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Mentoring Program
How to Survive a
Malpractice Lawsuit

Member Services
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COS Job Bank

COS Classifieds

Society News
96th Annual Meeting
to be held in Annapolis
in 2008

2007 Annual Meeting:
A Huge Success

2007 Annual Meeting
Photo Gallery

Member News

 


Presidential Comments

By Angus M. McBryde, Jr., MD

I am honored to be the 96th President of the Clinical Orthopaedic Society (COS).Angus M. McBryde, Jr., MD We have just completed a most productive Memphis meeting. The in-depth program, the collegial aspect, the give and take related to the “live patient presentations” and plentiful CME were appreciated, and created a lively environment. COS, its members and its Board are committed to take this success to the next level during 2007-2008, and the Annapolis meeting. With strong administration and management, plus last year’s hard won progress, led by Dr. Kenneth Moore and his program chairman, Dr. Bill Warner, our future is bright.

Meeting attendance, enthusiasm, collegial interaction, and young membership will insure a dynamic COS. We do need ongoing committee commitment to our infrastructure. Your 2007-2008 Board is targeting the issues of (a) acquiring more young members (b) furthering fiscal stability (c) continuing to upgrade our CME (d) providing a more collegial meeting environment.

Dr. Bob Peroutka, from Johns Hopkins, is our program chairman for the September 25-27, 2008, 96th Annual Meeting in Annapolis. We will feature “Sports Medicine”, including in depth papers and discussions on other general orthopaedic topics. “Live patient presentations” will again be central to our CME mission. With the Naval Academy in proximity, athletic problems are common and sports medicine is at hand. Dr. Ed McDevitt is the Navy team orthopaedist and will augment the Hopkins and Baltimore area faculty and our members. Dr. Jim Urbaniak will be one of our guest speakers.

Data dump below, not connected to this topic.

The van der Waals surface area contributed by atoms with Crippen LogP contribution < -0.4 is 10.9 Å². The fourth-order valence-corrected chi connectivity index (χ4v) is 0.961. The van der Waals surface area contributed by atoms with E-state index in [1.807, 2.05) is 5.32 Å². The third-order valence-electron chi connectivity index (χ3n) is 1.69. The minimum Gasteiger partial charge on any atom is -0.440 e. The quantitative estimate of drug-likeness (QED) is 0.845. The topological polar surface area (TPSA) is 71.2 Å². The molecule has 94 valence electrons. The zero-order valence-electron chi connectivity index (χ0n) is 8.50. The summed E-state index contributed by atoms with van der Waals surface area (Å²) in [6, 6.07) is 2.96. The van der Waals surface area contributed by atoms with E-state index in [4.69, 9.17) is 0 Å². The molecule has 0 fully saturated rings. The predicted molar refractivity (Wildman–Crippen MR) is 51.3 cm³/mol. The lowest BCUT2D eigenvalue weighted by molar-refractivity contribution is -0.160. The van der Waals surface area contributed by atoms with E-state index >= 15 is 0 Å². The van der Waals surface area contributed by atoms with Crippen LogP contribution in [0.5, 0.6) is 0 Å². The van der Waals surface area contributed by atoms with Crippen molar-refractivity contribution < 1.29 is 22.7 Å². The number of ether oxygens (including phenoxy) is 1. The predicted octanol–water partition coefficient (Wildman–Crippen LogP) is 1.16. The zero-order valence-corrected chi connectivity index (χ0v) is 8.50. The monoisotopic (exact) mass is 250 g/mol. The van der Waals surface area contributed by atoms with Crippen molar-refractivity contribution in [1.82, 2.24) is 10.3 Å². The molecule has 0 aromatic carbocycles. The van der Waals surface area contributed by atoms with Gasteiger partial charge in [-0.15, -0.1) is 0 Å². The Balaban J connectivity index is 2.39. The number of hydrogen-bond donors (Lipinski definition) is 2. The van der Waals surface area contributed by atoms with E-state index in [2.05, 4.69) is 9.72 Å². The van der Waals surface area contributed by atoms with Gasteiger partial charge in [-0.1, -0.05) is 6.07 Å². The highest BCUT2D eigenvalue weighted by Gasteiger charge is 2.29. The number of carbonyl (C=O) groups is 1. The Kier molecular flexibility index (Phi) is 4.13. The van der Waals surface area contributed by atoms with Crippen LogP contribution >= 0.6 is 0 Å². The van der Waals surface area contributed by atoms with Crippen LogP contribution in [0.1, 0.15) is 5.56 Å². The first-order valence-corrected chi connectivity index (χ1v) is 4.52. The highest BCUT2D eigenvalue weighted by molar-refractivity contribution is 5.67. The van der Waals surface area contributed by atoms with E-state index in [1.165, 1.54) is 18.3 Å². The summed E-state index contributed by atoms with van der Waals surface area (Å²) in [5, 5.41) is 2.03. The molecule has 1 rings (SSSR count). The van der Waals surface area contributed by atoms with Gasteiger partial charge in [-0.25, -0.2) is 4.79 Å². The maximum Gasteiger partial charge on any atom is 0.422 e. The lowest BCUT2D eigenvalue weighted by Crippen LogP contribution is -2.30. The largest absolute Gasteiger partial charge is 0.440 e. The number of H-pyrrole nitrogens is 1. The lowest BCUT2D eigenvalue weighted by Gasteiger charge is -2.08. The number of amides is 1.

To address the collegial aspect for COS, there are many activities that can be planned. Annapolis offers a wide variety of diversions from golfing, cruising, touring the Naval Academy and many more. I ask you to join me in taking advantage of some of these exciting options.

There needs to be not a last goodbye to your immediate Past President Dr. Kenneth Moore, but a last thank you for his ongoing hard work. Dr. Moore’s, with his wife Linda’s, contributions to medicine (Tennessee PAC), to politics in its best leadership sense (campaign intimate of Lamar Alexander) and to orthopaedics (President of TOA, COS), only touch the surface of his many accomplishments.

On a personal note, may I look back to my first days in orthopaedics residency exactly 40 years ago? Time has not relinquished its rights, since then, and I find myself in the winter of practice wondering how the well-leg traction, side arm traction, manual reaming, maggots, Fort Bragg traction, Guepar knee replacements, routine often cosmetically horrible flaps, were ever considered much less utilized. And yet, in the practice management and greater medical world, the problems that beset orthopaedics have a familiar refrain. The 1962 article I wrote 45 years ago sounds eerily similar to what we hear and see these days and I quote: